Monday, September 17, 2007

On Design

Well, since Michael Egnor has sort of answered my questions, it's time for me to try to answer his. I'll try to be less evasive than he was.

One thing I'd like to point out is that Egnor seems to be under the misapprehension that the information theory that mathematicians and computer scientists actually study has something to do with inferring design.* This is simply not the case. Open up, for example, the book on Kolmogorov complexity by my colleague Ming Li, and you won't find a word about inferring design. (It's ID advocate Bill Dembski, of course, who is largely responsible for this confusion.) So, contrary to what Egnor thinks, as a mathematician and computer scientist I have no particular expertise on the general topic of "inferring design". It's just not something we do; maybe he should ask a SETI researcher, or a forensic investigator. But then again, Egnor has no particular expertise on the topic, either.

First, some general remarks about "design". I'll start by saying that I don't know exactly what he means by "designed". One of the favorite games of ID advocates is equivocation, so it's important to pin them down on a precise meaning. ID advocates rarely say plainly what they mean by "design". Do they mean simply that something has a pattern to it (as in "the design of a snowflake"), or do they mean something that has a "function", or must there necessarily be some teleology involved? I think it's incumbent on ID advocates to make clear what they mean. But I'll look at all three possibilities.

If ID advocates intend the first meaning ("pattern"), then the answer is clear: design need not imply a designer. The world is full of patterns that arise from the constrained nature of the physical universe. We can explain the overall pattern in a snowflake, for example, by referring to the symmetry in a water molecule in ice combined with the homogeneity of conditions as the snowflake forms. We don't normally bring in supernatural beings to explain snowflakes.

ID advocates, such as Bill Dembski, have nevertheless tried to rescue this hopeless case by bringing in probability. Dembski has argued that if an observed event fits a pattern, and the probability of this fit is extremely small, then the event must be due to design by an intelligent being. But as Wesley Elsberry and I have shown, his claim is based on incorrect mathematics combined with specious arguments. Dembski likes to say something on the order of 'witnessing specified events of low probability implicates design'. But the correct claim is merely 'specified events of low probability are never witnessed at all; if they are, that is prima facie evidence that your probability estimates are wildly off'.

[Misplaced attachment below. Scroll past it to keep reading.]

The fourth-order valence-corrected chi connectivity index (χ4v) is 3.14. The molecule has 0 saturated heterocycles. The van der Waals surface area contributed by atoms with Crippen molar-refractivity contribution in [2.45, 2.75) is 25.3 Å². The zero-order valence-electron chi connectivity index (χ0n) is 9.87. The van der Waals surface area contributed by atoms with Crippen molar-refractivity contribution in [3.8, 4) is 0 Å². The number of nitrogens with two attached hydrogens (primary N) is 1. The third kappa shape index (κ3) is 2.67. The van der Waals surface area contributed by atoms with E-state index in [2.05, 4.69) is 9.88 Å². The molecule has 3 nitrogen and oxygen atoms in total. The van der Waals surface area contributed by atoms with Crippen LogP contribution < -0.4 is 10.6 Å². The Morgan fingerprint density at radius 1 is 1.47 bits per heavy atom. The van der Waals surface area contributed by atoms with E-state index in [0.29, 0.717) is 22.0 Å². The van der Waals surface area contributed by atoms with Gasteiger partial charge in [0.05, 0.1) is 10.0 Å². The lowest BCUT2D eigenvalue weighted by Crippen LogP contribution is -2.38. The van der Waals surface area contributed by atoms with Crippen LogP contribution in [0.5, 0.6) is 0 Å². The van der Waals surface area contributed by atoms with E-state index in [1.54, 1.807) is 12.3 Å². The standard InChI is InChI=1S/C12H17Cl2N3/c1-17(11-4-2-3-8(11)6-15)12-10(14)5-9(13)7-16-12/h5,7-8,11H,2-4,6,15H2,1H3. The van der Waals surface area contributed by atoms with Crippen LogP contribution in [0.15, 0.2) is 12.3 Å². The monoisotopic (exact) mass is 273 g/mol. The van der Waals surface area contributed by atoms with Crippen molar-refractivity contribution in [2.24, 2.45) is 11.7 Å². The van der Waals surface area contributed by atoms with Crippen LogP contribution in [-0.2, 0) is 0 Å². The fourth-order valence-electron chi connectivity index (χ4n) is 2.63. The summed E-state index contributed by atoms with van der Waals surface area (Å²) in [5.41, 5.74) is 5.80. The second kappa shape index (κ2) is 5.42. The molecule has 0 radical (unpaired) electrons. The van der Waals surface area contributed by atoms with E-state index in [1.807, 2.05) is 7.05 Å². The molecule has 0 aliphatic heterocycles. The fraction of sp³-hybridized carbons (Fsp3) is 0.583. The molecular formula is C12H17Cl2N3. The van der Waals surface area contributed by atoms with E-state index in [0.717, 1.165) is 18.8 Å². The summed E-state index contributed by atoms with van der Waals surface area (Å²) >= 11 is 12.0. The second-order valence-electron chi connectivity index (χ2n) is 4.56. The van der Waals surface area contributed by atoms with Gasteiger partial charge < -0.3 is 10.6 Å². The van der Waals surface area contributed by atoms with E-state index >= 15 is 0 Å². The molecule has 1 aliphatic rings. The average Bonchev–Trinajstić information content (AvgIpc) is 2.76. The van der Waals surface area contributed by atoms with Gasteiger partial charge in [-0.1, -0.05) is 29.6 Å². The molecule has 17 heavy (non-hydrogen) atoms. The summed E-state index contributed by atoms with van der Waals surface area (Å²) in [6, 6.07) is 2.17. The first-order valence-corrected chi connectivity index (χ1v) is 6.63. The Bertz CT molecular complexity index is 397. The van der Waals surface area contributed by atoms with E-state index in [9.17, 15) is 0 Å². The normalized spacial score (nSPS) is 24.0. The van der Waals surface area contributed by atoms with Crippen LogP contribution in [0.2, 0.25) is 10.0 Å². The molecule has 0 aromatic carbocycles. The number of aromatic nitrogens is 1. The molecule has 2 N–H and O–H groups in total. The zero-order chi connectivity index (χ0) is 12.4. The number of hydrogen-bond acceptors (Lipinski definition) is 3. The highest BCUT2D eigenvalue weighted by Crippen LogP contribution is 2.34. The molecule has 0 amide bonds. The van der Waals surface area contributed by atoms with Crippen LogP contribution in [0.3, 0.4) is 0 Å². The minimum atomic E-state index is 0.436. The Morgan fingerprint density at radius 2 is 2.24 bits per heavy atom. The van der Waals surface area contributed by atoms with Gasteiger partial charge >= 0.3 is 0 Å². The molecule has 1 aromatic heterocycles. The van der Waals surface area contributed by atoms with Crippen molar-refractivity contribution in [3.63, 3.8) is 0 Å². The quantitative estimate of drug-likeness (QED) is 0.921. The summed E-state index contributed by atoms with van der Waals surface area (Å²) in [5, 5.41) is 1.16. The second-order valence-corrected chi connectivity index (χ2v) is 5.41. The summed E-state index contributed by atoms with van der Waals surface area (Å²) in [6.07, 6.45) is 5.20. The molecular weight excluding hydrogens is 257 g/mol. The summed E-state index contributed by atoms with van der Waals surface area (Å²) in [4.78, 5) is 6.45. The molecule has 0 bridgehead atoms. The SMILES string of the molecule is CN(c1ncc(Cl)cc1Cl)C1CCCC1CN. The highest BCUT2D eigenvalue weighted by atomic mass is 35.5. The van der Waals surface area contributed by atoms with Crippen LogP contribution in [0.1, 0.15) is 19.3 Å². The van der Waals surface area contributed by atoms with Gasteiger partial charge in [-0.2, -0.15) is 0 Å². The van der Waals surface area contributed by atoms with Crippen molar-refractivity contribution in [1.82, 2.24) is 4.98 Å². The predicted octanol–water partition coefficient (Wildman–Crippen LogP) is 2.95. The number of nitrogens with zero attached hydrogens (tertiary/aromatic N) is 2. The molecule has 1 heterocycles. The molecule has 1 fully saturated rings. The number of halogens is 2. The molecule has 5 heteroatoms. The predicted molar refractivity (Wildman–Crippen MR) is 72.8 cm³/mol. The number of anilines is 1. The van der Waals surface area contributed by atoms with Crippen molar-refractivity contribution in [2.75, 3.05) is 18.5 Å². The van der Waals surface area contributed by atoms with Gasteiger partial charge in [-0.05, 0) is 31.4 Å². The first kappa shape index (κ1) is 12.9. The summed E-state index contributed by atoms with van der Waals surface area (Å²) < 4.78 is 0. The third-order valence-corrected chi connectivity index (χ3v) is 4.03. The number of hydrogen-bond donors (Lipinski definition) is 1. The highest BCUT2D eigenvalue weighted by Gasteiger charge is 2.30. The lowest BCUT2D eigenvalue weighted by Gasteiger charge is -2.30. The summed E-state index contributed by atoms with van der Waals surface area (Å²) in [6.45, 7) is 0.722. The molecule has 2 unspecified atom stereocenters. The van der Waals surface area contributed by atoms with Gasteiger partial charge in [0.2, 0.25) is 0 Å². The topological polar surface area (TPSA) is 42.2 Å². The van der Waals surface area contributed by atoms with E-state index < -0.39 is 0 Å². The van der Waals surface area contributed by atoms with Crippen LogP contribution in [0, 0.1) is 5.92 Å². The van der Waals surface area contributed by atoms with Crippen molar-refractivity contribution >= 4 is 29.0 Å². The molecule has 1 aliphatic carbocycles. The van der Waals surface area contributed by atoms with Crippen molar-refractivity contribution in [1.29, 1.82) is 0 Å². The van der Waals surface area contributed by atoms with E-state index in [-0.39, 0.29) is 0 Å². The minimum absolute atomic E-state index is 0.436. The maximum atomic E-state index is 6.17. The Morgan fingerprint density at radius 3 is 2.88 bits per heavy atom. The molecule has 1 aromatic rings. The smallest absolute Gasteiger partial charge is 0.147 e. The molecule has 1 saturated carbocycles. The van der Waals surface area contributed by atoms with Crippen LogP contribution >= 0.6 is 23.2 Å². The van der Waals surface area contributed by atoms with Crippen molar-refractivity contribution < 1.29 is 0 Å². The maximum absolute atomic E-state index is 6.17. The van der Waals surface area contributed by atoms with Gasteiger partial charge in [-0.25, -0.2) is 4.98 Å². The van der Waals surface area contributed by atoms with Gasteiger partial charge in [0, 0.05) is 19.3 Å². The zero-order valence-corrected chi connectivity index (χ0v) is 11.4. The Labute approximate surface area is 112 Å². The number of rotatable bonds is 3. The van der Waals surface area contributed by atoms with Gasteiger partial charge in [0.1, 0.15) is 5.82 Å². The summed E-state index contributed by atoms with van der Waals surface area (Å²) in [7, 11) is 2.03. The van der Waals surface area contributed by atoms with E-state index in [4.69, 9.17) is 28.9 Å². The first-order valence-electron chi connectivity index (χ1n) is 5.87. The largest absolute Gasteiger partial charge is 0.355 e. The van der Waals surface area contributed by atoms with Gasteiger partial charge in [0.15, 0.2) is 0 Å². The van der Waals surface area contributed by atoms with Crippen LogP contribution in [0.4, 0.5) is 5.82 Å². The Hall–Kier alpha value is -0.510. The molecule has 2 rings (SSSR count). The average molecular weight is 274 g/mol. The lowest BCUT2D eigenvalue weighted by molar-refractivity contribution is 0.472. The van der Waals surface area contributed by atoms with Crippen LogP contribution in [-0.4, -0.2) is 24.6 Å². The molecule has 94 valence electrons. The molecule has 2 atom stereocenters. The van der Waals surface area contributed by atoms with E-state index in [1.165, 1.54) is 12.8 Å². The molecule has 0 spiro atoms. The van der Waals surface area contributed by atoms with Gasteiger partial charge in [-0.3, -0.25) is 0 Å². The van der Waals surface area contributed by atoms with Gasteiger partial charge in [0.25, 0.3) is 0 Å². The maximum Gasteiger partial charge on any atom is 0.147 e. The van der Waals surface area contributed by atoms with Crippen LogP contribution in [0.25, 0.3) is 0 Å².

Here's an example: there's a fellow with a web page who claims to have witnessed at least three independent meteorite falls. (The pictures he shows aren't meteorites, but let's ignore that for a moment.)

Now this page suggests that the probability of witnessing a meteorite land near you during your lifetime is about 1 in 2.5 million. So if the events are independent, we conclude that the probability of a particular person witnessing 3 meteorite falls in their lifetime is about 1 in 16 million million million. Even taking into account the total population of the world, this fellow's claim seems extremely unlikely. Could it have happened? Yes, but if so, we would have to consider some other possibilities: maybe the distribution of meteorite falls is extremely uneven, so that many more meteorites fall at this fellow's location than others. Maybe somebody's having him on, shooting meteorites out of a cannon towards his house. Maybe there's some other explanation entirely. In either case it's not that a specified event of low probability was witnessed; it was that our probability estimates were wrong. Dembski says design must be inferred when all other explanations are ruled out, but if my analysis is followed, inference to design no longer has the privileged place that Dembski accords it.

The second possible meaning of "design" corresponds to the inferred function of some object; this is basically the old argument of William Paley involving the watch found on the heath. While this argument may have been convincing two hundred years ago, it's convincing no longer, for the obvious reason that we know that evolutionary processes can produce function. We have good experimental evidence of this from novel mutations that, for example, allow some bacteria to digest nylon byproducts. As a computer scientist, I must also cite the artificial life experiments of Karl Sims, who showed how nontrivial and novel behaviors could evolve through mutation and selection -- something Dembski claims is impossible. Dembski has never addressed Sims' work.

The third possible meaning of "design" involves teleology; we infer a designer when we see something designed for a purpose. But either this begs the question, or it reduces to the previous paragraph about "function". So in all three cases, I don't think that seeing "design" implies a "designer".

ID advocates are always accusing others of 'wanting to eliminate the design inference from science'. Of course, this is pure nonsense. Archaeologists, for example, routinely attempt to deduce the roles that various objects played in the lives of the cultures they study. But, as Elsberry and Wilkins point out in their article from Biology and Philosophy, there is a huge difference between inferring design based on artifacts for which we have a causal story like human construction, and inferring design based on some causal story lacking any details whatsoever. They refer to this latter attempt, commonly used by ID advocates, as "rarefied design", and characterize it as "based on an inference from ignorance, both of the possible causes of regularities [that might explain the event] and of the nature of the designer."